It was at the recent Society of Automotive Engineers World Congress when Franz Pischinger, CEO of engine developer FEV Motorentechnik GmbH, stressed the importance of downsizing automotive engines to improve fuel economy and reduce emissions.

Now, FEV is doing more than just talking about smaller engines. The engineering supplier is demonstrating a prototype engine with a continuously variable compression ratio (VCR). The company replaced the 3L V-6 base engine in an Audi A6 with a smaller 1.8L turbocharged I-4. Even with a considerably downsized powerplant, the switch makes for a highly entertaining driving experience.

The 1.8L turbo from Volkswagen AG is a fine engine and a multi-year Ward's 10 Best Engine award winner. But FEV added VCR with a few machining tweaks to the bottom end and added an electrically actuated eccentric bearing that allows the crankshaft to move vertically while the engine is running.

In normal driving, the crankshaft is in the “up” position, which raises the compression ratio of the engine by reducing the squish volume above the piston at top-dead-center. Pushing the piston higher into the cylinder compresses the air-fuel charge more tightly and produces more efficient combustion.

Most gasoline engines operate at a fixed compression ratio of less than 10.5:1. But FEV, and other companies dabbling in variable compression, contends that the compression ratio of an engine should change depending on the demands of the driver.

The VCR concept engine achieves compression ratios of between 8:1 and 16:1, says David Gian, department manager of vehicle integration at FEV North America.

During normal driving, idling at stop lights and even while cruising the freeway at 87 mph (140 km/h), the concept engine delivers ratios of between 14:1 and 16:1 (comparable to the high compression ratios of diesels). It's only during hard acceleration that the compression ratio drops below 9:1, when the engine needs a larger air-fuel charge.

FEV says its VCR concept works best on inline engines, and that the efficiency gain is diminished in a V-6 or V-8 because the compression ratio differs between each cylinder bank. An I-6 truck engine equipped with VCR could achieve compression ratios of between 9:1 and 12:1 while pulling a load uphill, says Martin Whitehead, manager of business development for FEV North America.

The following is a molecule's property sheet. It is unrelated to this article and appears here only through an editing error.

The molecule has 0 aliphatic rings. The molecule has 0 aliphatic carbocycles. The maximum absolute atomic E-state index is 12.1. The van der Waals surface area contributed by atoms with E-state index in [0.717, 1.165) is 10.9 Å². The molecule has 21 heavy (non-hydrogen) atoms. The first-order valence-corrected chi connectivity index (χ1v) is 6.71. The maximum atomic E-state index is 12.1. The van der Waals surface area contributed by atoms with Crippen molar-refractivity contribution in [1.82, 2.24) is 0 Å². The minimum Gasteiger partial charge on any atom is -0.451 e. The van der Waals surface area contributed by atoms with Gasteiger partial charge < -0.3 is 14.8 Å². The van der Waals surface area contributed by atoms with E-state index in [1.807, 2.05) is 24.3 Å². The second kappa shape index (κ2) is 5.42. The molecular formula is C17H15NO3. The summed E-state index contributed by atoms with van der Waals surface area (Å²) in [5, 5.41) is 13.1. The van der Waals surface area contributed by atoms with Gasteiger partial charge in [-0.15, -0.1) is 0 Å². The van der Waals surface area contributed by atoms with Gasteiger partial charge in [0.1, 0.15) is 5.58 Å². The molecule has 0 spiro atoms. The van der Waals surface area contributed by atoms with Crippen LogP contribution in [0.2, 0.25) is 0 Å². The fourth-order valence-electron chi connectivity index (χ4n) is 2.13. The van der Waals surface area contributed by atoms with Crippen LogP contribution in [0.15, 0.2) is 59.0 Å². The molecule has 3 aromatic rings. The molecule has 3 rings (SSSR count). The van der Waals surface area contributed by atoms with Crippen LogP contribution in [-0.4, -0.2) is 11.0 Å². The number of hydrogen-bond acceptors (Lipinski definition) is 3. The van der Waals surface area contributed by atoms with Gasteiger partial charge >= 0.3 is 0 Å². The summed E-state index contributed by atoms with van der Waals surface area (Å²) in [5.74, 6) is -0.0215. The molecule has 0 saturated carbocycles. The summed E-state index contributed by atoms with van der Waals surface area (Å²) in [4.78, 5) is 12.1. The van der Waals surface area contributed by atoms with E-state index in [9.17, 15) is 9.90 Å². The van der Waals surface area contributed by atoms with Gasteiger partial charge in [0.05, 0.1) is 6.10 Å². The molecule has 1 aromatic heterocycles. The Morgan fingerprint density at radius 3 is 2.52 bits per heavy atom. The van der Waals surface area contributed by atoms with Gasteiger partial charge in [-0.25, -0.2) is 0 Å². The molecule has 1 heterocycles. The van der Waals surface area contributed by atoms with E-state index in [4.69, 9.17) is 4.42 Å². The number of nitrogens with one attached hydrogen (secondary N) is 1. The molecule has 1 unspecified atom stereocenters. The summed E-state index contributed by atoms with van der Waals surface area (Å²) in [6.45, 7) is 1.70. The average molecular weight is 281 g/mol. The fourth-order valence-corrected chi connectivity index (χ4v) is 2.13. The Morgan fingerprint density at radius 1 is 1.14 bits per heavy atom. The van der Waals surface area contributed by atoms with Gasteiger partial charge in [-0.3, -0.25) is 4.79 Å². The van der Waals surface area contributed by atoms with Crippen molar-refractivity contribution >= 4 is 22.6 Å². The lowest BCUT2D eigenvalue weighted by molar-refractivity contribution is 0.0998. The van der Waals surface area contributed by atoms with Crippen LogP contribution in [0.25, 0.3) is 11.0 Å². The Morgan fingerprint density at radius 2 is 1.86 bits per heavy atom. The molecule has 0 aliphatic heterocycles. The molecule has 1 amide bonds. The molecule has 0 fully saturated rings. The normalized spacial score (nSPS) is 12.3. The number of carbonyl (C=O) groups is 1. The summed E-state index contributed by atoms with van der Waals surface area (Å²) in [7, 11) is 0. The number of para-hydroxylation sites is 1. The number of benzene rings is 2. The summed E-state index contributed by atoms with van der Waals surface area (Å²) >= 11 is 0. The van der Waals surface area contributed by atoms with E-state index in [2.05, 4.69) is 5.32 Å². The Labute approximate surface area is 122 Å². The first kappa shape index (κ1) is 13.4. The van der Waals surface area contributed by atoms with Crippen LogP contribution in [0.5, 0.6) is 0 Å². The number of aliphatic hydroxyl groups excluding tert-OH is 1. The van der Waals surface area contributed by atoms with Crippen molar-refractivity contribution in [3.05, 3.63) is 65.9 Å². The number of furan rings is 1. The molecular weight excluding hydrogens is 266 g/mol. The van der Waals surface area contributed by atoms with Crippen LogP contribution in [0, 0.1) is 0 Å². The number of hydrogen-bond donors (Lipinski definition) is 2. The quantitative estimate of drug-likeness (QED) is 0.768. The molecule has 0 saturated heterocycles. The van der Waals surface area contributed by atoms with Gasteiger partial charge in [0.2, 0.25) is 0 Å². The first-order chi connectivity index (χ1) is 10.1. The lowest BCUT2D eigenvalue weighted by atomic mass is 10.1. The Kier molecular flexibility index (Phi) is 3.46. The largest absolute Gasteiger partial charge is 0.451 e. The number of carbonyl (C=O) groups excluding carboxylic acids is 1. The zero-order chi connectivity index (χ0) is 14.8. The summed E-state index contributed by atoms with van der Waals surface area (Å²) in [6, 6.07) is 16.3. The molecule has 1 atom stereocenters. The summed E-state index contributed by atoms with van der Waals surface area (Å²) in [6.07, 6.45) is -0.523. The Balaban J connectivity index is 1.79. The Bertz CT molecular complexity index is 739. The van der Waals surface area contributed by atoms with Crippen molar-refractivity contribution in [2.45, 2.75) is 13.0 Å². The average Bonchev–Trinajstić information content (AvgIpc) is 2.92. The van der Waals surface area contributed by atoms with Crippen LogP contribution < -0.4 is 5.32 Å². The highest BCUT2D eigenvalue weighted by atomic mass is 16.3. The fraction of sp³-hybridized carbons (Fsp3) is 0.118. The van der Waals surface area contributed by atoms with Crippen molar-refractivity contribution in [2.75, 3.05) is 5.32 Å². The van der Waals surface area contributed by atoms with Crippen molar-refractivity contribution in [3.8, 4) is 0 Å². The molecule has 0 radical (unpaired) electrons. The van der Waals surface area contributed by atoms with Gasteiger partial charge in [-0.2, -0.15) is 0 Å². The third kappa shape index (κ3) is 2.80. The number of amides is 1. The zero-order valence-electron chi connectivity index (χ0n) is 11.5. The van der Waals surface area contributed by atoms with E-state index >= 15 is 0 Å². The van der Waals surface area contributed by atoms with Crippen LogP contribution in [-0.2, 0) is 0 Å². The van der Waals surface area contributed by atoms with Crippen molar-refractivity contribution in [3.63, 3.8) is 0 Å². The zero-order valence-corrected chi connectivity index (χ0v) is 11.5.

In the demanding European driving cycle, FEV's concept achieves 9% better fuel consumption than the same 1.8L 4-cyl. without VCR. Compared to the 3L V-6, the 1.8L concept achieves a 25% improvement in fuel economy. But Gian warns that jack-rabbit starts at every stop light will wipe out much of the potential fuel savings.

FEV is shopping the concept to auto makers everywhere. Recently, the concept car was at FEV's Auburn Hills headquarters for test drives by customers and journalists.

The engine performs so admirably that Audi fans will barely miss the not-too-shabby 3L normally aspirated V-6 usually found in the A6. The crankshaft on the concept engine can be moved vertically as much as 0.25 in. (6 mm) with the help of a 200-watt electric motor, and the movement is neither felt nor heard by the driver.

During hard acceleration, the system needs only 0.1 of a second to reduce the engine's compression ratio from 16:1 to 8:1. During deceleration, the system needs a bit more time — 0.5 of a second — to raise the compression ratio from 8:1 to 16:1.

The only minor annoyances are a hint of turbo lag and the torque steer that comes with this powerplant mated to the front-wheel-drive A6. But underpowered it's not.

Enhanced low-end torque is a key benefit of VCR, as the technology allows higher compression ratios to be maintained at lower speeds — without the annoying engine knock, Whitehead says.

Saab Automobile revealed in 2000 its variable-compression engine concept, with a “tilting” hydro-mechanical cylinder-head. But sources say Saab does not intend to produce the system because of durability issues.

FEV's VCR will be production-ready around 2005, Whitehead says.

Gian says VCR can be applied to an existing engine with minor manufacturing changes. The system adds about 15 lbs. (7 kg) to the weight of the concept engine, but Gian suggests that weight could be cut significantly on a production engine program.

Depending on volume, the technology can cost an OEM between $140 and $160 per engine, say FEV engineers.